The Tale of Sacco and Vanzetti

An article outlining the case of Sacco and Vanzetti.
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In 1927, the State of Massachusetts executed two Italian immigrants for a double murder. It is widely believed that the men's reputation as anarchists prevented them from receiving a fair trial. The case remains one of the most controversial in American history.
Source: Library of Congress
A poster by artist Ben Shan in the Library of Congress.

On April 15, 1920, a paymaster for a shoe company in South Braintree, Massachusetts, and his guard were shot and killed by two men who escaped with over $15,000. It was thought from reports of witnesses that the murderers were Italians.

Because Nicola Sacco and Bartolomeo Vanzetti had gone with two other Italians to a garage to claim a car that local police had connected with the crime, they were arrested. Both men were anarchists and feared deportation by the Department of Justice. Both had evaded the army draft. On their arrest they made false statements; both carried firearms; neither, however, had a criminal record, nor was there any evidence of their having had any of the money. In July, 1921, they were found guilty after a trial in Dedham, Massachusetts, and sentenced to death.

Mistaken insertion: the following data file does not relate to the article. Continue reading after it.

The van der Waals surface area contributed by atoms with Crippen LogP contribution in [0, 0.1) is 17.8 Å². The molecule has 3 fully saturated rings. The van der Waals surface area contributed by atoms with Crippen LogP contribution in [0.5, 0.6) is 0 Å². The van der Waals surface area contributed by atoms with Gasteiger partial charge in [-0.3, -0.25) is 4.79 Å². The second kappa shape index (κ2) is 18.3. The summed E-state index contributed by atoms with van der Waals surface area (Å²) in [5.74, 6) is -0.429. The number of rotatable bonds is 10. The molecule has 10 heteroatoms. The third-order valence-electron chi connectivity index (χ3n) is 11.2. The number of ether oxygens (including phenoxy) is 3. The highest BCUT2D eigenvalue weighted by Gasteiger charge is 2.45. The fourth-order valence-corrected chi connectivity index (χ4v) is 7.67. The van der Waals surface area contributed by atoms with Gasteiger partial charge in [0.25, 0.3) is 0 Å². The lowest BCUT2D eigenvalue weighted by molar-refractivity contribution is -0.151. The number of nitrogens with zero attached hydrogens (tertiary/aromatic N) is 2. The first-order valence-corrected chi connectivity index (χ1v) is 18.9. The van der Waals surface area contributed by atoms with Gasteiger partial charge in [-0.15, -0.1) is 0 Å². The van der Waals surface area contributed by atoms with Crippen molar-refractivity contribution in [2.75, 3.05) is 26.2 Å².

Many then believed that the conviction was unwarranted and had been influenced by the reputation of the accused as radicals when antiradical sentiment was running high. The conduct of the trial by Judge Webster Thayer was particularly criticized. Later much of the evidence against them was discredited.

In 1927 when the Massachusetts supreme judicial court upheld the denial of a new trial, protest meetings were held and appeals were made to Gov. Alvan T. Fuller. He postponed the execution and appointed a committee to advise him.

On Aug. 3 the governor announced that the judicial procedure in the trial had been correct. The execution of Sacco and Vanzetti on Aug. 23, 1927, was preceded by worldwide sympathy demonstrations. They were —and continue to be— widely regarded as martyrs.

However, new ballistics tests conducted with modern equipment in 1961 seemed to prove conclusively that the pistol found on Sacco had been used to murder the guard. This has led some authorities to conclude that Sacco was probably guilty of the crime, but that Vanzetti was innocent. The case was the subject of Maxwell Anderson's play Gods of the Lightning and is reflected in his Winterset. It is also the subject of Upton Sinclair's novel Boston and of sonnets by Edna St. Vincent Millay.

"...Never in our full life can we do such a work for tolerance, for justice, for men's understanding of man, as we now do by an accident, our words — our lives — our pains — nothing! ...The last moment belongs to us — that agony is our triumph!"
— Bartolomeo Vanzetti's court statement upon being sentenced to death


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